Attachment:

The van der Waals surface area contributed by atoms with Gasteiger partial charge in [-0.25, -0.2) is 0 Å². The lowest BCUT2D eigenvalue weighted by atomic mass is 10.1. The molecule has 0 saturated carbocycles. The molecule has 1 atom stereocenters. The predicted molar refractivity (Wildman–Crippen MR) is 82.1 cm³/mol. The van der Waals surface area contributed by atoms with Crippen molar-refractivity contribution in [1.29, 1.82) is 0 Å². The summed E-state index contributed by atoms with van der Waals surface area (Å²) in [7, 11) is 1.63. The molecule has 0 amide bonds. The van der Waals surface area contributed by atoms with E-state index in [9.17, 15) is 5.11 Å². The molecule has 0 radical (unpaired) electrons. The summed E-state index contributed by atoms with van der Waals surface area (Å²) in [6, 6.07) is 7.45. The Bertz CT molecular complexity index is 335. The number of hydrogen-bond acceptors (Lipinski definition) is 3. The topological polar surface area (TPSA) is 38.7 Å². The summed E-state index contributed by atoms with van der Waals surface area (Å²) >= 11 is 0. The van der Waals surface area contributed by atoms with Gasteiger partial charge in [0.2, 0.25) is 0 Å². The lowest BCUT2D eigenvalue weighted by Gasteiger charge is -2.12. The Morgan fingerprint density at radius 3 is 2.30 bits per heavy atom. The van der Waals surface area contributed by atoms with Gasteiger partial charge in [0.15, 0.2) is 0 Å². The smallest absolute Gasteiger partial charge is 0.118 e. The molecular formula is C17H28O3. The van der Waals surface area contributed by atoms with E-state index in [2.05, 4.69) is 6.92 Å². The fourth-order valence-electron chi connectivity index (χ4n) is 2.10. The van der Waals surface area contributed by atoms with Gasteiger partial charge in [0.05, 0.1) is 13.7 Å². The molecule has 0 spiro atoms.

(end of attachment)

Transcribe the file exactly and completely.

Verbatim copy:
The van der Waals surface area contributed by atoms with Gasteiger partial charge in [-0.25, -0.2) is 0 Å². The lowest BCUT2D eigenvalue weighted by atomic mass is 10.1. The molecule has 0 saturated carbocycles. The molecule has 1 atom stereocenters. The predicted molar refractivity (Wildman–Crippen MR) is 82.1 cm³/mol. The van der Waals surface area contributed by atoms with Crippen molar-refractivity contribution in [1.29, 1.82) is 0 Å². The summed E-state index contributed by atoms with van der Waals surface area (Å²) in [7, 11) is 1.63. The molecule has 0 amide bonds. The van der Waals surface area contributed by atoms with E-state index in [9.17, 15) is 5.11 Å². The molecule has 0 radical (unpaired) electrons. The summed E-state index contributed by atoms with van der Waals surface area (Å²) in [6, 6.07) is 7.45. The Bertz CT molecular complexity index is 335. The number of hydrogen-bond acceptors (Lipinski definition) is 3. The topological polar surface area (TPSA) is 38.7 Å². The summed E-state index contributed by atoms with van der Waals surface area (Å²) >= 11 is 0. The van der Waals surface area contributed by atoms with Gasteiger partial charge in [0.2, 0.25) is 0 Å². The lowest BCUT2D eigenvalue weighted by Gasteiger charge is -2.12. The Morgan fingerprint density at radius 3 is 2.30 bits per heavy atom. The van der Waals surface area contributed by atoms with Gasteiger partial charge in [0.15, 0.2) is 0 Å². The smallest absolute Gasteiger partial charge is 0.118 e. The molecular formula is C17H28O3. The van der Waals surface area contributed by atoms with E-state index in [2.05, 4.69) is 6.92 Å². The fourth-order valence-electron chi connectivity index (χ4n) is 2.10. The van der Waals surface area contributed by atoms with Gasteiger partial charge in [0.05, 0.1) is 13.7 Å². The molecule has 0 spiro atoms.